an invaluable resource of primary material for research

The Fagel Map Collection

Contained within the Fagel Library is its map collection, one of the finest in the world, and unsurpassable in terms of quality and standard of preservation. It is the only extant contemporary collection of this size that was assembled as the material was published as opposed to retrospectively. As an example of an early modern working library, the collection is unique.

The Collection comprises:

  • 600 volumes of contemporary accounts of travels, books on geography and other geographical material
  • 142 bound atlases comprising approximately 8,200 double folio maps
  • The ‘Fagel Atlas’: 2880 single map sheets contained in 25 portfolio boxes, and a further 3,500 cartographic items, mainly smaller in size and contained in 500 travel and historical volumes.

The Fagel Atlas is arranged into 25 portfolios, by geographical region, and a catalogue of these maps was published as the “Catalogue of the Fagel Collection of maps, plans, etc” as an appendix to T.K. Abbott’s Catalogue of the manuscripts in the Library of Trinity College, Dublin (1900). Catalogue descriptions are based on the bibliographical information recorded on the printed maps, but many items are undated and the author unrecorded.

The bound material ranges in date from 1490 to 1798 with the greater volume of material published in the eighteenth century. There are maps of all parts of the world, but with a particular emphasis on Europe and areas outside Europe where the Dutch had trading or colonial interests. This content includes examples of all kinds of cartographic material, from celestial charts to detailed plans of buildings and fortifications, with volumes on geographical theory and methodology.

From the collection:

  • The complete coloured set of Blaeu’s Atlas Major
  • The complete set of atlases published by Jacob van Meurs
  • Atlases, many coloured, by de Witt, Jannson, D’Anville, J.B. Homann, Sanson, Jaillots, van der Aa, Cantelli and Coronelli.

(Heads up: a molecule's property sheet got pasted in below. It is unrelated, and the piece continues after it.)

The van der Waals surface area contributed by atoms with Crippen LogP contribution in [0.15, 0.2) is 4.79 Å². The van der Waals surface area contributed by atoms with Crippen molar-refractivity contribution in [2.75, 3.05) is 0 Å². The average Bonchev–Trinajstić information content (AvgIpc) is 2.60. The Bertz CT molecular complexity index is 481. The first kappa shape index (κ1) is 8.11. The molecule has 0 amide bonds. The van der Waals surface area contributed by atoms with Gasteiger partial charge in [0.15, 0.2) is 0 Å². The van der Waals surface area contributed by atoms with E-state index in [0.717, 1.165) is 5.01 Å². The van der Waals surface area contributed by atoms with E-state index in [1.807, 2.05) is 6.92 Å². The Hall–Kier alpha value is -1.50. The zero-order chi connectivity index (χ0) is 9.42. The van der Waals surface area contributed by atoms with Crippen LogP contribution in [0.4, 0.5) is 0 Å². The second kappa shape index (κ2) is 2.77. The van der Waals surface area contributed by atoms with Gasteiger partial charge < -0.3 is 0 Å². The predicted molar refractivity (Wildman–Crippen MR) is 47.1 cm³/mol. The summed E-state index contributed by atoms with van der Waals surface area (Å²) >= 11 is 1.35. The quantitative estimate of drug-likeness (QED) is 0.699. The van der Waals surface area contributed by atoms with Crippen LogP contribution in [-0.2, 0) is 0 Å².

• A large collection of first hand accounts of voyages of exploration, including those of Hudson, Tasman, Cook and Bligh.
  • Several hundred battle plans showing all major conflicts in Europe from 1650 to 1800, approximately 30 of which are in manuscript.
  • Detailed city maps including Ogilby’s 1676, 20-sheet map of London, and Buillet’s 1676, 12-sheet map of Paris.
  • The celestial atlases of Cellari and Dopplemaiero.
  • Sea atlases by Colom, van Keulen and the Neptune Français.

The atlases, and their contents, have never been fully catalogued. The cataloguing of the atlases is particularly important as many were assembled on a custom basis – atlases of the same name do not necessarily contain the same maps but reflect the individual requirements and budgets of each customer. For instance, the World Sea Atlas by Jacob Colom, 1668, contains 18 charts in the standard version, 56 in the Fagel edition.

The special nature of this collection, in terms of both its scope and condition, make it an invaluable resource of primary material for research across a number of disciplines. A project to digitise the cartographic material has been completed resulting in an image bank of in excess of 10,000 maps, and considerable progress has been made towards developing an initial catalogue of this material.


Highlights of the collection:

The first map available to Europeans showing overland trade routes in central Asia
Coloured and contrasting maps of the moon
Coloured and contrasting maps of the moon
A plan of the imperial city of Kyoto
A plan of the imperial city of Kyoto